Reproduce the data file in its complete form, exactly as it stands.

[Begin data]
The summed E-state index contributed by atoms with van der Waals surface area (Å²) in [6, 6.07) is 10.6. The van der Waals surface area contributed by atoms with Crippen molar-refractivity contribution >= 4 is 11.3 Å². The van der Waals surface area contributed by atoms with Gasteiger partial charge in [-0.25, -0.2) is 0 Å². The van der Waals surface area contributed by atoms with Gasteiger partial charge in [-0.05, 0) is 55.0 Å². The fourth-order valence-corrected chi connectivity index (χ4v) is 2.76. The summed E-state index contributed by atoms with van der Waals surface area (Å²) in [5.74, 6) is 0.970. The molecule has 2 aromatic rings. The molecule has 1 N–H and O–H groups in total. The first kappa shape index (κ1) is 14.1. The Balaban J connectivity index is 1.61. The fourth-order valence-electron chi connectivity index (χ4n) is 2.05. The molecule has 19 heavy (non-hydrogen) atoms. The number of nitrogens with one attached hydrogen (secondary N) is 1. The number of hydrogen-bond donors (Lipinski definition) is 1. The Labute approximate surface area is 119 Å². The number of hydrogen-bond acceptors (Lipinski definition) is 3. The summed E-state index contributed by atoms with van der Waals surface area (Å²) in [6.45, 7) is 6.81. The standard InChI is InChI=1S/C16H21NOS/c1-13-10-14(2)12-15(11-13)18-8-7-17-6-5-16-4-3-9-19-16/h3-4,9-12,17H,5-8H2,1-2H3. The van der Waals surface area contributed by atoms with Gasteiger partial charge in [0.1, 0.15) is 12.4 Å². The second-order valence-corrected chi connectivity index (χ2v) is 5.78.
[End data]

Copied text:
The summed E-state index contributed by atoms with van der Waals surface area (Å²) in [6, 6.07) is 10.6. The van der Waals surface area contributed by atoms with Crippen molar-refractivity contribution >= 4 is 11.3 Å². The van der Waals surface area contributed by atoms with Gasteiger partial charge in [-0.25, -0.2) is 0 Å². The van der Waals surface area contributed by atoms with Gasteiger partial charge in [-0.05, 0) is 55.0 Å². The fourth-order valence-corrected chi connectivity index (χ4v) is 2.76. The summed E-state index contributed by atoms with van der Waals surface area (Å²) in [5.74, 6) is 0.970. The molecule has 2 aromatic rings. The molecule has 1 N–H and O–H groups in total. The first kappa shape index (κ1) is 14.1. The Balaban J connectivity index is 1.61. The fourth-order valence-electron chi connectivity index (χ4n) is 2.05. The molecule has 19 heavy (non-hydrogen) atoms. The number of nitrogens with one attached hydrogen (secondary N) is 1. The number of hydrogen-bond donors (Lipinski definition) is 1. The Labute approximate surface area is 119 Å². The number of hydrogen-bond acceptors (Lipinski definition) is 3. The summed E-state index contributed by atoms with van der Waals surface area (Å²) in [6.45, 7) is 6.81. The standard InChI is InChI=1S/C16H21NOS/c1-13-10-14(2)12-15(11-13)18-8-7-17-6-5-16-4-3-9-19-16/h3-4,9-12,17H,5-8H2,1-2H3. The van der Waals surface area contributed by atoms with Gasteiger partial charge in [0.1, 0.15) is 12.4 Å². The second-order valence-corrected chi connectivity index (χ2v) is 5.78.